One year ago Sandy completely devastated my city.
I assumed the hurricane warning was another hyped up storm warning(like Irene) and didn't put much thought into preparing. I was sitting in the coffee shop in my building and the manager politely told me it was time to pack up because they were closing for the storm. My waterfront apartment building was being evacuated and I was told by the police that they couldn't “force you” to leave, but they would be cutting the heat and power and barricading the doors, leaving you trapped. So I gathered up a few things and headed to my boyfriend's apartment in Manhattan to weather the storm.
We never lost power so we continued to watch the news. It basically seemed like a windy rain storm, but we stayed inside, like the news said to do. As soon as it was over I headed out. I was a bit stir crazy from being trapped inside for 36-ish hours and eager to get some fresh air. I bundled up and prepped myself to walk the six miles back to my apartment in Brooklyn. As soon as I left his apartment I felt like I was in the twilight zone. Streets were empty, almost everything was closed, trees and wires were down. I managed to find an open bodega and grabbed a coffee for my long walk back. I headed downtown, towards the Williamsburg Bridge, going in the opposite direction of all the other people walking.
The power was off below 40th Street, so everyone was walking uptown towards food and power. I actually had someone ask where I bought my coffee, and when I said that I got it uptown they actually offered to buy my half drank cup of coffee. I walked along the FDR – a highway that is closed to pedestians. There were abandoned cars, overturned vending machines, extreme flooding and so much other damage.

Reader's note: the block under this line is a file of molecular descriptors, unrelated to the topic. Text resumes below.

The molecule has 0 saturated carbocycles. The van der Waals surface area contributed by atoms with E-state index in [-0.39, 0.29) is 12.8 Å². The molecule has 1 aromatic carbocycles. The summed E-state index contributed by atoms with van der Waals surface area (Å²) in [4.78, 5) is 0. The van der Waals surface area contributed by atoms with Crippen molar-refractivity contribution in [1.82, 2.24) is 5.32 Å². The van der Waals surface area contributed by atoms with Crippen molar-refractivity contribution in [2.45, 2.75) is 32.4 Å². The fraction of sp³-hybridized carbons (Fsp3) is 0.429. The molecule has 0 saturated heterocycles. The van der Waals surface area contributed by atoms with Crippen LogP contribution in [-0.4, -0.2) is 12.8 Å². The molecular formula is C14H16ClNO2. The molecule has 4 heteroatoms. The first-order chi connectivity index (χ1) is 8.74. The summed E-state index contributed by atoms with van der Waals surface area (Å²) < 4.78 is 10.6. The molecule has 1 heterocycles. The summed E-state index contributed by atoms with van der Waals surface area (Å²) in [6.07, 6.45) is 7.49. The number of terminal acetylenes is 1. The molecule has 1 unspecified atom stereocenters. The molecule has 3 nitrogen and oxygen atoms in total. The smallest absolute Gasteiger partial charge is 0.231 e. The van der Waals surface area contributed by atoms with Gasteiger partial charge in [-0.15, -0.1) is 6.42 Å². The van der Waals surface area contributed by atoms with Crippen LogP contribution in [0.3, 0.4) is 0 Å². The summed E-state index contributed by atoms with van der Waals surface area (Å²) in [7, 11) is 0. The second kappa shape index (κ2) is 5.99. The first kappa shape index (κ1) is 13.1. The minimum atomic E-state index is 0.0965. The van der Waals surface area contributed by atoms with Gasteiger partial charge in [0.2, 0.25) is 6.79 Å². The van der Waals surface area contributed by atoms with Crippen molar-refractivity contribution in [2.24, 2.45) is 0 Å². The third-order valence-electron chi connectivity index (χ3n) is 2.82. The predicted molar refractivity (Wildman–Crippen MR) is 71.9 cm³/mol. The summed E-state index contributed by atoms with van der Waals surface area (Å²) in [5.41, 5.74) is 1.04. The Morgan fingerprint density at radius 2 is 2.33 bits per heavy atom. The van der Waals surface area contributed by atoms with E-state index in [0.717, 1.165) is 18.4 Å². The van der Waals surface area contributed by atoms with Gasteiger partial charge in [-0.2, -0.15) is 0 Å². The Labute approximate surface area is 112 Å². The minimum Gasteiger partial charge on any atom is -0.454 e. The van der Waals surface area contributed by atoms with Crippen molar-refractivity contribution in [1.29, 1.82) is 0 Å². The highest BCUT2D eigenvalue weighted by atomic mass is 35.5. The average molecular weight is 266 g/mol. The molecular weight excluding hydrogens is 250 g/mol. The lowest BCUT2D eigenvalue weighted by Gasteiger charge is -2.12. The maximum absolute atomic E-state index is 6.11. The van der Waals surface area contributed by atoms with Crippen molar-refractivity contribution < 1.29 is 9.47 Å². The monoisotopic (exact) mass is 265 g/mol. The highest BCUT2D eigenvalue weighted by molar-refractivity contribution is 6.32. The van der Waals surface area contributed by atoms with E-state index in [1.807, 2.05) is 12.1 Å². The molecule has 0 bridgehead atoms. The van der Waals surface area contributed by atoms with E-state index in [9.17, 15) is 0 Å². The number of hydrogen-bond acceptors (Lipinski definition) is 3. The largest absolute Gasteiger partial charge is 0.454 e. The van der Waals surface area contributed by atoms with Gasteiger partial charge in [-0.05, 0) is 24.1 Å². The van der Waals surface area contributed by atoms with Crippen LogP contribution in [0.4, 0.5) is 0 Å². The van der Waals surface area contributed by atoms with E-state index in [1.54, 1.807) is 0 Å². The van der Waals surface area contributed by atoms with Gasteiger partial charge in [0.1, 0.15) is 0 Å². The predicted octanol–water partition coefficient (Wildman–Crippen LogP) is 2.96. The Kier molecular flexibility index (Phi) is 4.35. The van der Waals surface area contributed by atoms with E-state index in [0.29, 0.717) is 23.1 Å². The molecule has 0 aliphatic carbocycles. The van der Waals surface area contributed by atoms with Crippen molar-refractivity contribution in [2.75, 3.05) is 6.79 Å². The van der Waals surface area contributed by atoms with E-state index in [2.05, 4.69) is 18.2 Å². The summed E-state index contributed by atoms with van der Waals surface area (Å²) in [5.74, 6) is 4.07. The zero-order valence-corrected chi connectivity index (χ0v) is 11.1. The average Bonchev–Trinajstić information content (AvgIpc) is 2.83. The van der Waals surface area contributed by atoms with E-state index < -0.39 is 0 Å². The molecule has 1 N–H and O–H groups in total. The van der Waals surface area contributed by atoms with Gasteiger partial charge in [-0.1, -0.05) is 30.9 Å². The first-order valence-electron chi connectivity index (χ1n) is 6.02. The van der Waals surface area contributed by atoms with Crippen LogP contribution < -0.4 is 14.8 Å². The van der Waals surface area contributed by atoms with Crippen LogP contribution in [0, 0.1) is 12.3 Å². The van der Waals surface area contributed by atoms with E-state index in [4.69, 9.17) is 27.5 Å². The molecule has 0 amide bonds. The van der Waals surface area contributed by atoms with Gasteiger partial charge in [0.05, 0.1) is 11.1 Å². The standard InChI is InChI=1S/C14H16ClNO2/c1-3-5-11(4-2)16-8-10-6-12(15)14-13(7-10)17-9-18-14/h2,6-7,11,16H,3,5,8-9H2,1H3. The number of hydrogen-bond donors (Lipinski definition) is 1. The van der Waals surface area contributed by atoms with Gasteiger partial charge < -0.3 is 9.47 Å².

I finally made it home and my apartment was completely fine. My block was flooded but the building was basically undamaged.
I was extremely blessed and lucky. So many people lost their homes and all of their possessions. I was fortunate to have someone take me in during the storm, but others were not. Shelters were set up but they were overcrowded and some elderly people were afraid(or unable) to leave their homes, leaving them trapped with power for days on end with nowhere to go.
After the storm, I ended up volunteering out in the rockaways. People donated food and supplies and I was one of the people that went around delivered the supplies. People were overwhelmingly grateful just to have a blanket, some water and snacks, but I still felt like it wasn't enough and I wish I could have done more.
Flooding surrounding my apartment building.
New York is a tough city. A year later and we're back on our feet. I moved here 7 years ago and never looked back. I'm proud to call myself a New Yorker and I can't wait to run through each of the five bouroghs on Sunday. Even if it takes me 7 hours to finish the marathon I'm going to appreciate how fortunate I am – the fact that I can run, I'm healthy, I'm gainfully employed, I have food and a roof over my head – every step of the way